His win record therefore stands at 100%. Not bad.

Tim Sherwood

Tottenham had a strange season in 2013-14. After spending close to £100million to replace Gareth Bale, under then-popular Andre Villas-Boas, many were predicting a successful season for them. However, results did not go as anticipated, and AVB was sacked in December.

Sherwood came in as interim, stepping up from his role as Under-21 boss, and was surprisingly given an 18-month contract 10 days later. But after failing to significantly improve performances, and crashing out of every cup, Sherwood was sacked six months into his contract at the end of the season.

He even admitted to being an Arsenal fan!

READ: An ode to Tim Sherwood, his gilet and his short-lived managerial career

Brian Kidd

The ex-Manchester United, Arsenal and Manchester City forward had been working at City as a youth coach from 2009, progressing up the ranks to assistant manager, and was given a short interim role at the end of the 2012-13 season when City sacked Roberto Mancini.

Kidd managed the final two league games of the season, beating Reading away but losing 3-2 at home to Norwich City before Manuel Pellegrini joined the club in the summer.

Rafa Benitez

The current Everton manager has years of experience in the Premier League and is adored at Newcastle and Liverpool, but his interim spell at Chelsea was a different story.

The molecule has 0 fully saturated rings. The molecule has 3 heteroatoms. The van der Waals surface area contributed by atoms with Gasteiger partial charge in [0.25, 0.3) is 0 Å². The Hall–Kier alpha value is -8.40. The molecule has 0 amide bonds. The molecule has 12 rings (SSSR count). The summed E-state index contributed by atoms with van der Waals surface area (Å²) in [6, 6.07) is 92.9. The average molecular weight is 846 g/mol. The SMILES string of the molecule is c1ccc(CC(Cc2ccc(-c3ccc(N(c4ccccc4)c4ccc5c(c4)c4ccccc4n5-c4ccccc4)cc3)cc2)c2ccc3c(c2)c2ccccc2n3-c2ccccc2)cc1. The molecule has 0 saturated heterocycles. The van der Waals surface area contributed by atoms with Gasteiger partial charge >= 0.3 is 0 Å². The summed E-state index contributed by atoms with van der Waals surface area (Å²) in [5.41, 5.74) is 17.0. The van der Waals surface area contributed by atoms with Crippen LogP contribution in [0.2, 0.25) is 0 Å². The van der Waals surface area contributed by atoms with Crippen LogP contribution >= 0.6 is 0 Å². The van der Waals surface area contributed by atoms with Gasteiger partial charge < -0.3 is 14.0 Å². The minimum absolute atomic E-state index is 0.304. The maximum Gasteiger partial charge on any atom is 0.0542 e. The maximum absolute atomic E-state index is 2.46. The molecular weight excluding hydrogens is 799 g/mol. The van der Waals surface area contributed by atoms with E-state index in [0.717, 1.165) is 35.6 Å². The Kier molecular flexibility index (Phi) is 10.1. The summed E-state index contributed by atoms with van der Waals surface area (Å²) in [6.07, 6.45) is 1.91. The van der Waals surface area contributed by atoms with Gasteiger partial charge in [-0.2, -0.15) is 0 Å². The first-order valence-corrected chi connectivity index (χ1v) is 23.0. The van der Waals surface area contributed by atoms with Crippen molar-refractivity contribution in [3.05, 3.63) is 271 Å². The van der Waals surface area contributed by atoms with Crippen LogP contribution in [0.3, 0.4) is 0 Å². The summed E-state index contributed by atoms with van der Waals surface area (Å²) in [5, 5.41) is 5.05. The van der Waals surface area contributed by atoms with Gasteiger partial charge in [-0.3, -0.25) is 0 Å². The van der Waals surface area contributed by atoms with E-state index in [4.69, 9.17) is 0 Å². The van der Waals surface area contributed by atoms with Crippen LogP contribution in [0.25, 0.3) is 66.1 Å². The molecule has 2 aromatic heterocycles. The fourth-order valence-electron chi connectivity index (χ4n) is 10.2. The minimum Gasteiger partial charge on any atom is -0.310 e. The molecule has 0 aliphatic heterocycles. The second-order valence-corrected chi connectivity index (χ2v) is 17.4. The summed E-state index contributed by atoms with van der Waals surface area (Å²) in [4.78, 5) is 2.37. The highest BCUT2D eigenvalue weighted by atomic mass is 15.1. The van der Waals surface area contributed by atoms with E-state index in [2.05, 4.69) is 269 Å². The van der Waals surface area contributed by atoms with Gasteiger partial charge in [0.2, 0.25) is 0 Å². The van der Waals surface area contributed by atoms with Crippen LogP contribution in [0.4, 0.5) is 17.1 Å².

Replacing the surprisingly sacked Roberto Di Matteo, Chelsea fans were unhappy with Benitez given his time at Liverpool, and heavily booed the Spaniard in his first game in charge.

He did manage to finish third and even won the Europa League during his interim spell, but Chelsea fans never warmed to him and neither side had any desire to make the move permanent.

Roberto Di Matteo

In what is probably the best interim spell of all time, Di Matteo was promoted from assistant to manager following the sacking of Andre Villas-Boas at Chelsea in March 2012.

In less than three months, Di Matteo won both the FA Cup and then their first-ever Champions League trophy, defeating Bayern Munich on penalties in Germany after famously knocking Barcelona out in the semis (with THAT Gary Neville moment).

This remarkable achievement earned him the job full time, but only lasted until November when he was rather harshly fired after a 3-0 loss to Juventus.

Di Matteo’s only prior experience in management was in the lower divisions with MK Dons and West Brom, and his only experiences since were failed stints at Schalke 04 and Aston Villa.

His managerial career peaked in those three months, but he now has a CV which most managers could not even dream of.


Kenny Dalglish

‘King Kenny’ successfully managed Liverpool in the 1980s but also had a spell as interim boss in 2011 following the sacking of Roy Hodgson.

He already had an ambassadorial role within the club, as one of their biggest legends, and was a popular choice after Hodgson had nearly dragged them into a relegation battle.

Dalglish led Liverpool to a sixth-place finish, and was then given a three-year contract, but only lasted one full season before being replaced by Brendan Rodgers.